I came blasting into the first transition with a lead of almost 30 seconds. I knew that this lead would evaporate quickly. My strategy would be purely defensive from here on out.Running through the wet grass, I looked for the landmark that would point out my bike in the sea of pricey bicycles sitting, waiting for their riders. My landmark was a speaker on a stand, poking up into the air about half-way down the row. All of the bikes were there in the transition. The most expensive bikes from Cervelo, Specialized, Guru were there, all decked out with the most expensive wheels and componentry. I was guessing that this array of bicycles was worth easily over a million dollars. I was just hoping to stay on top of mine.
I pulled my racing flats off, put on my helmet and then pulled on my cycling shoes. That was all that needed to happen. I ran down the grass toward the exit. This was an area that I have struggled — not pushing hard enough in the transition areas in races. I liked to treat the transition as a break between two sports, but it isn’t a break. People at this level will grab big time from you if you’re loafing along through the transition. So I sprinted as fast as I could for the exit, being careful not to fall coming down onto the velodrome surface. I could imagine that would not look good to crash before even getting onto the bike. Once in the saddle, it was time to start warming up the legs for the climb that would come early in the course.
My strategy for this race had been developed in two steps. First, when I learned that there would be a sprint course, I immediately opted for that distance. This was a strategic decision in itself. As one of the fastest runners, I wanted to go as fast as possible. And as a not-so-great cyclist, I wanted to limit the amount of time on the bike. I was a decent flat road rider and a good climber, but not a great descender. The second part of the strategy came from looking at this course itself. The course started off flat for just a couple of miles and then rose quickly in a long, curvy climb into the hills overlooking Gijon. After that, the route descended over a screaming 4 kilometer drop around tight corners to get back down to the beach. This would be my problem area. I could envision people taking huge chunks of time out of me on this descent. So my plan was to run hard and then go as hard as possible until the top of the climb, after that it would just be a matter of holding on.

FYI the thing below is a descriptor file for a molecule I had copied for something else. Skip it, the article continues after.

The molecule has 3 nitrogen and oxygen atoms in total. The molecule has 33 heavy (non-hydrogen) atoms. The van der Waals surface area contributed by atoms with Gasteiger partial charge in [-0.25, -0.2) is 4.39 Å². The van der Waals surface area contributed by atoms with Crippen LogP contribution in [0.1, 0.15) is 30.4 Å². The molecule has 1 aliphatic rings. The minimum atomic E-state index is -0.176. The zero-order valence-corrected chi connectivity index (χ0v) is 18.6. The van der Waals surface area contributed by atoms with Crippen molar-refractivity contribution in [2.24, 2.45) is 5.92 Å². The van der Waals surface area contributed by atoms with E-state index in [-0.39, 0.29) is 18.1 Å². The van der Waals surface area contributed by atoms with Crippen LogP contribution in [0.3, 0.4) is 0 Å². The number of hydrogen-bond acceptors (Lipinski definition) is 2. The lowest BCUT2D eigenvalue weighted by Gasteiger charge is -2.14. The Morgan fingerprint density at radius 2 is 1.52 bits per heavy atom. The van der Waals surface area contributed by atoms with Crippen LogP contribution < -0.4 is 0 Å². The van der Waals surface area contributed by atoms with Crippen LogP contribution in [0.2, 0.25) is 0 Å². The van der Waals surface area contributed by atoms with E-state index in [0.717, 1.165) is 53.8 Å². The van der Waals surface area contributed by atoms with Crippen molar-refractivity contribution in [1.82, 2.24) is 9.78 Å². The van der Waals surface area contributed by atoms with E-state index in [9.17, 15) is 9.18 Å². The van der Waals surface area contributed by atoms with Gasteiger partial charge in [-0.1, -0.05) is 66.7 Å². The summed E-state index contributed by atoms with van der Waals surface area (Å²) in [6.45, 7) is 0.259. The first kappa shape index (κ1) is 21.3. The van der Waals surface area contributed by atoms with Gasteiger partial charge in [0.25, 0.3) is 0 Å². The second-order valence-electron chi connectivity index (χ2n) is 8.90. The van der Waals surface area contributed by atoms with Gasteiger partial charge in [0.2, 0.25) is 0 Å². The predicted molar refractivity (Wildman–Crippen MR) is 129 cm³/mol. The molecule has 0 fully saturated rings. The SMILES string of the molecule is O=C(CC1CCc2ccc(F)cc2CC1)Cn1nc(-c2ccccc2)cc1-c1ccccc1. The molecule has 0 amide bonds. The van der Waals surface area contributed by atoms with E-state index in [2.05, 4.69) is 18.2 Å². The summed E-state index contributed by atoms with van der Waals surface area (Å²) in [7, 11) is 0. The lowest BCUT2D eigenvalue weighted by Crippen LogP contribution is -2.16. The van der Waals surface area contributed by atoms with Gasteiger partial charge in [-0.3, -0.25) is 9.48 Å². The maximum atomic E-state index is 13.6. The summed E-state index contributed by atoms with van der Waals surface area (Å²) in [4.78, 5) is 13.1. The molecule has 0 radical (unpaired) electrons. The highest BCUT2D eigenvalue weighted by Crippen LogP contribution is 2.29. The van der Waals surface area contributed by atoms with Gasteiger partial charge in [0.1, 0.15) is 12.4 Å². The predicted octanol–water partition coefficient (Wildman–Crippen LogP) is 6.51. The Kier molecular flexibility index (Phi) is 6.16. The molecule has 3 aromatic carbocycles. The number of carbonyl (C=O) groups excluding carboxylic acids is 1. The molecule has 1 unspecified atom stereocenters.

In the opening moments of the bike course, flying toward the Ocean like rockets, a group of five cyclists joined me. I wasn’t sure if these riders were from my wave or the wave before mine (we were only the second of the day) and there was really no way to tell. Unlike most races, we were very lightly body-marked. There was just one sticker on the seat-post and an age marker on the back of the leg, just below the knee, that seemed to have washed off on most people. I assumed that these were my competitors, having most likely made up the time on me in transition.
We made the turn past the Hotel Abba Playa and headed toward the bottom of the first series of climbs. The cyclists around me didn’t seem to care about either drafting or their positions on the road. One guy was sitting right on the middle-line for a least a mile. Another was tightly clutching the rear-wheel of yet a third. I had heard that the Europeans weren’t nearly as crazed about the drafting and blocking rules as we were in the US, but I was still not going to break them.
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